Re: [asa] A question on morals (OT and NT)

From: Dave Wallace <>
Date: Mon Nov 02 2009 - 15:57:07 EST

Dehler, Bernie wrote:
> Hi Pete-
> Suppose a Christian boy is beat-up at school and his bike is destroyed
> by a bully. He says he wants to get even with the kid- eye for eye. He
> plans to destroy the other guys bike as well as hurt him physically.
> His Christian parents tell him it is wrong, per Jesus’ teaching, to
> pay back evil for evil. The boy does it anyway. Is that a sin? Is it
> immoral? You will likely say ‘yes’ I’m guessing.
> Now re-work the same scenario with a Jewish family. Since they are
> following the OT, is it s sin? I can’t guess what you’d say. If yes,
> they are being held to an account above that which they have accepted
> from God in the OT. If you say no, then apparently there are different
> levels of morality from the same God?
> Maybe your answer will be that people are only accountable for what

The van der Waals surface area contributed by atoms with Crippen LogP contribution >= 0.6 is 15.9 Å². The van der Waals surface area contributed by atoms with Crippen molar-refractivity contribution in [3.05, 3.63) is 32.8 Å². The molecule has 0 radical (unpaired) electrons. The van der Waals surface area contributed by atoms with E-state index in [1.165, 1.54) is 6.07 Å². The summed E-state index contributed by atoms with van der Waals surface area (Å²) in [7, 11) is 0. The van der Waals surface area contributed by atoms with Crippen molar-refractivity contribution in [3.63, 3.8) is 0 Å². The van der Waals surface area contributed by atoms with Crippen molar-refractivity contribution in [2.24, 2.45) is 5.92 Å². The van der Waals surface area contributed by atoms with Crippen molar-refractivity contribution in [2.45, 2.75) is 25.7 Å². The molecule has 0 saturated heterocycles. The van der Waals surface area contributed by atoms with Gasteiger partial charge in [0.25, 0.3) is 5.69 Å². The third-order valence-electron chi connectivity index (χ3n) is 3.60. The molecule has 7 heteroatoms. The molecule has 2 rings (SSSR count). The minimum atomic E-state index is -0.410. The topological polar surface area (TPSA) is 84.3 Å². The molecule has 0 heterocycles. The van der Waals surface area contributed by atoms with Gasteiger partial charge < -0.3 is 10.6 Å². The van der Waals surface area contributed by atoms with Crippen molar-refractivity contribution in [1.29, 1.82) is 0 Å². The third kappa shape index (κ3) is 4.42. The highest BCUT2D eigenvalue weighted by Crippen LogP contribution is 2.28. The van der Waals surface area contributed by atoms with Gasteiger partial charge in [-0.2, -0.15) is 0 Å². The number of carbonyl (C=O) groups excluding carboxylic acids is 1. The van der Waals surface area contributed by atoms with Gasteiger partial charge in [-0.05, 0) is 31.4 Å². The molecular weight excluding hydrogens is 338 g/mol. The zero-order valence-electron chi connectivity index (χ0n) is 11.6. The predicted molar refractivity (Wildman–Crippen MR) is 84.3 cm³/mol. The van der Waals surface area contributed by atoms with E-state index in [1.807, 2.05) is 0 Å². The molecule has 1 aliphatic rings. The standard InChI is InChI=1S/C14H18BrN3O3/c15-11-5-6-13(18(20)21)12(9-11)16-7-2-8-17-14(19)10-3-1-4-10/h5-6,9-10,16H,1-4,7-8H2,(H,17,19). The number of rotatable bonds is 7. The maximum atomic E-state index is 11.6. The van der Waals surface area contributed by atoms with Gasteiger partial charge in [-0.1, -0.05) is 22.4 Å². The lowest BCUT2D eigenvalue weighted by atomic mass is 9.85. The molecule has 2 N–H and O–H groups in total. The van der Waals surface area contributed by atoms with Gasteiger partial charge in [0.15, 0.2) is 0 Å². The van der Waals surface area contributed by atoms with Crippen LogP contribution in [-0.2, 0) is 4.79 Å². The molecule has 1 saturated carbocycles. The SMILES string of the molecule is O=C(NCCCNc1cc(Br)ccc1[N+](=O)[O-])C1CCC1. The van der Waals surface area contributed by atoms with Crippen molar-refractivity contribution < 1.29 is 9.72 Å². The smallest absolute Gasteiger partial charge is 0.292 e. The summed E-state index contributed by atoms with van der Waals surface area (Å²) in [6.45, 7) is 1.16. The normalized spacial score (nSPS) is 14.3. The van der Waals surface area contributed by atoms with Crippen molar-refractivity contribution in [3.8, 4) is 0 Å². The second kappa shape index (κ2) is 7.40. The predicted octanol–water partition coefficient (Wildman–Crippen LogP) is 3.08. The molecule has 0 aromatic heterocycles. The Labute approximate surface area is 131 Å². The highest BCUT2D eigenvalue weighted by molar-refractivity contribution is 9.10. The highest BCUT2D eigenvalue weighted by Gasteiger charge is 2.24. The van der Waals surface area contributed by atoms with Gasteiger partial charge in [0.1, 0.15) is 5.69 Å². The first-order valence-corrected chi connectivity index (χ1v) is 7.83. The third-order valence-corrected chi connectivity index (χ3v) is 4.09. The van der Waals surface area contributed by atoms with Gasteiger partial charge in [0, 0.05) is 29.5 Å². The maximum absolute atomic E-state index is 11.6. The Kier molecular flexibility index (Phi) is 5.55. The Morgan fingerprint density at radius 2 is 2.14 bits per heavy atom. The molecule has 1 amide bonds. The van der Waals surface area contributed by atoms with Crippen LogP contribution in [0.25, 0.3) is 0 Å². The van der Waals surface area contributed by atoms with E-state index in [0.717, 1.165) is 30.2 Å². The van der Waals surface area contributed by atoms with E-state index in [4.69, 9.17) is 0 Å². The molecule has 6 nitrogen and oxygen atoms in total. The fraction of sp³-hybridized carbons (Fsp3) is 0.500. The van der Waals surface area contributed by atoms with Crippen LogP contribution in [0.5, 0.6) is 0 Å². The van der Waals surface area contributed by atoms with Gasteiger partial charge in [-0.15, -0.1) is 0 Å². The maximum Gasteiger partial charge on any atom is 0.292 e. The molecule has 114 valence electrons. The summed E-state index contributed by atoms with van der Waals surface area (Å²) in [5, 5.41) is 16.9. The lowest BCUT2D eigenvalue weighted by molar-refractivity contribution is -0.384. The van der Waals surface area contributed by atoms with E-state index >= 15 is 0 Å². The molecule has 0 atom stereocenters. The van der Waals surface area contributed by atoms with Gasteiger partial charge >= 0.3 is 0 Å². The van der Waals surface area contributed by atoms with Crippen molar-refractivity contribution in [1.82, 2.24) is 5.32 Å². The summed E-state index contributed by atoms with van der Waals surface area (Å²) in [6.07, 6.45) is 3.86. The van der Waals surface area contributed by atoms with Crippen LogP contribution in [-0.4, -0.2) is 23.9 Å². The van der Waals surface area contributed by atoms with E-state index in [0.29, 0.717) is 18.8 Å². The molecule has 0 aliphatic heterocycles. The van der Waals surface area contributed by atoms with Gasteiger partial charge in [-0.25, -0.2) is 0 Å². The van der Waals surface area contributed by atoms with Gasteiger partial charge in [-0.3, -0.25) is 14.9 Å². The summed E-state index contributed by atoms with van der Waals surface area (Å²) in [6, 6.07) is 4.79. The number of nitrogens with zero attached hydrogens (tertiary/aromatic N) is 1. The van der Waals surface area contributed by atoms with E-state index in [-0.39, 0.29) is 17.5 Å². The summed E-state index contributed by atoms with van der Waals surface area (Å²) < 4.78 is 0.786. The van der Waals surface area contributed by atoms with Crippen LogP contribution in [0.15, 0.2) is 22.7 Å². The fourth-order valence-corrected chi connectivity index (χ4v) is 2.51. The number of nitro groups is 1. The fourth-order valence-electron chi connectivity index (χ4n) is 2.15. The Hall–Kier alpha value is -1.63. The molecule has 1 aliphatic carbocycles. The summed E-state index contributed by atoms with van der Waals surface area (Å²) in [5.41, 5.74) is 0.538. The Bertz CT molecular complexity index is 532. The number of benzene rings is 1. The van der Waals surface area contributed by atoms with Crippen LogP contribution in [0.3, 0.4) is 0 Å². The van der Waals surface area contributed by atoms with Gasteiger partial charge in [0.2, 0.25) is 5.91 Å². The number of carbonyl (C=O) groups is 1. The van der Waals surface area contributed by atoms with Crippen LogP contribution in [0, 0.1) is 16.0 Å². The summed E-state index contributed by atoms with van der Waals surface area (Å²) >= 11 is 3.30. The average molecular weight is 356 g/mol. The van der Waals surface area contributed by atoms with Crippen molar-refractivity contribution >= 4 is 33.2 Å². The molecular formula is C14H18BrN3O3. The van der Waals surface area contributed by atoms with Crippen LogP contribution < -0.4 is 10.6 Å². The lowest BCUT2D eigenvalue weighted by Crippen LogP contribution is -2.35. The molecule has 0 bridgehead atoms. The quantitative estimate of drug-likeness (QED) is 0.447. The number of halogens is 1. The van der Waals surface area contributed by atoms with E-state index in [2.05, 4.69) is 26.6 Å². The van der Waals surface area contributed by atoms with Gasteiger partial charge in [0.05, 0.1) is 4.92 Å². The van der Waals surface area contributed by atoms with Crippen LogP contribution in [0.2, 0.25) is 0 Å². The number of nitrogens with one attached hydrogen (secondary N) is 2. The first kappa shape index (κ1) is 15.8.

> they know, and reject. It just seems strange to me that one can do
> ‘evil for evil’ as a command from God (OT) while another says that the
> practice of ‘evil for evil’ is evil (NT). Christians and Jews have the
> same God but different moral directions.
> So can you clarify using these two specific examples? Is the boy from
> the Christian family sinning because they have a higher standard,
> whereas the Jewish boy is not sinning?
> …Bernie

Even in the fundy church of my youth I never remember the old testament
law of the kind you are quoting as being what you must do when a wrong
is committed. Instead it is the maximum one can extract. That is the
point or maybe better the catch in Shakespere's Merchant of Venice. If
you did not study it in school a good summary is at:

In terms of you example of the Jewish boy. If it or its equivalent
occurred prior to Christ and the boy not only trashed the bullies bike
but also had him beaten up, then he broke the commandment. If he only
trashed the bike then there was no breaking of the commandment but
possibly there was still sin involved, I don't know. If the same
occurred in the present age, I don't know what to say and leave that to
the good Lord.

Dave W

To unsubscribe, send a message to with
"unsubscribe asa" (no quotes) as the body of the message.
Received on Mon Nov 2 15:56:51 2009

This archive was generated by hypermail 2.1.8 : Mon Nov 02 2009 - 15:56:51 EST